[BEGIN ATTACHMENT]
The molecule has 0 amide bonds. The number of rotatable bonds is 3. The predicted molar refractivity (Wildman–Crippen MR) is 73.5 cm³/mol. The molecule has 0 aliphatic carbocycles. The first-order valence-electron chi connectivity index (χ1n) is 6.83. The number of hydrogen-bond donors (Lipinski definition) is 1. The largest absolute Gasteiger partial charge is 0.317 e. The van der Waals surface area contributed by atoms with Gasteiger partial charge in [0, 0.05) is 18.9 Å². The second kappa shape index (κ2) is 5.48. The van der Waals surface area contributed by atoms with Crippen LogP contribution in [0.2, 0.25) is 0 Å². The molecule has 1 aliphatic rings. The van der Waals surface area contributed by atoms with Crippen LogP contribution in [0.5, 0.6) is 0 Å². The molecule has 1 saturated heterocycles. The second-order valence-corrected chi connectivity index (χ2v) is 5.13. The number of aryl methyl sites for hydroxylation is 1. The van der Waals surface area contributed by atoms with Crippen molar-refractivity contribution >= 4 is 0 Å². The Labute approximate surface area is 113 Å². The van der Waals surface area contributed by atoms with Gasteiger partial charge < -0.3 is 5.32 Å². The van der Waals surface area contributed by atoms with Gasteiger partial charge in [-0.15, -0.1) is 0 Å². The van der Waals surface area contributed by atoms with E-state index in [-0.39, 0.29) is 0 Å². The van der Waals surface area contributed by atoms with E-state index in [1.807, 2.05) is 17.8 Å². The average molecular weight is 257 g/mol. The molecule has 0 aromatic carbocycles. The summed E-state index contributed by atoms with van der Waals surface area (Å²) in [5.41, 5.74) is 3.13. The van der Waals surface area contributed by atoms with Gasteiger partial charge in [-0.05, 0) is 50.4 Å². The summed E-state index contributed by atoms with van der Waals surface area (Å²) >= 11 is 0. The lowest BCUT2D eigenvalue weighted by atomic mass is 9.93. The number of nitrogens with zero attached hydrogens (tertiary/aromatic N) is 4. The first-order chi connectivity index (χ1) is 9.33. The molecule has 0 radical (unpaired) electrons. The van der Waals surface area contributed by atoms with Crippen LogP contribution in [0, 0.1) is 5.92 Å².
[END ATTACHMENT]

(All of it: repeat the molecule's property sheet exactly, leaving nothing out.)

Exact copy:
The molecule has 0 amide bonds. The number of rotatable bonds is 3. The predicted molar refractivity (Wildman–Crippen MR) is 73.5 cm³/mol. The molecule has 0 aliphatic carbocycles. The first-order valence-electron chi connectivity index (χ1n) is 6.83. The number of hydrogen-bond donors (Lipinski definition) is 1. The largest absolute Gasteiger partial charge is 0.317 e. The van der Waals surface area contributed by atoms with Gasteiger partial charge in [0, 0.05) is 18.9 Å². The second kappa shape index (κ2) is 5.48. The van der Waals surface area contributed by atoms with Crippen LogP contribution in [0.2, 0.25) is 0 Å². The molecule has 1 aliphatic rings. The van der Waals surface area contributed by atoms with Crippen LogP contribution in [0.5, 0.6) is 0 Å². The molecule has 1 saturated heterocycles. The second-order valence-corrected chi connectivity index (χ2v) is 5.13. The number of aryl methyl sites for hydroxylation is 1. The van der Waals surface area contributed by atoms with Crippen molar-refractivity contribution >= 4 is 0 Å². The Labute approximate surface area is 113 Å². The van der Waals surface area contributed by atoms with Gasteiger partial charge < -0.3 is 5.32 Å². The van der Waals surface area contributed by atoms with Gasteiger partial charge in [-0.15, -0.1) is 0 Å². The van der Waals surface area contributed by atoms with E-state index in [-0.39, 0.29) is 0 Å². The van der Waals surface area contributed by atoms with E-state index in [1.807, 2.05) is 17.8 Å². The average molecular weight is 257 g/mol. The molecule has 0 aromatic carbocycles. The summed E-state index contributed by atoms with van der Waals surface area (Å²) in [5.41, 5.74) is 3.13. The van der Waals surface area contributed by atoms with Gasteiger partial charge in [-0.05, 0) is 50.4 Å². The summed E-state index contributed by atoms with van der Waals surface area (Å²) >= 11 is 0. The lowest BCUT2D eigenvalue weighted by atomic mass is 9.93. The number of nitrogens with zero attached hydrogens (tertiary/aromatic N) is 4. The first-order chi connectivity index (χ1) is 9.33. The molecule has 0 radical (unpaired) electrons. The van der Waals surface area contributed by atoms with Crippen LogP contribution in [0, 0.1) is 5.92 Å².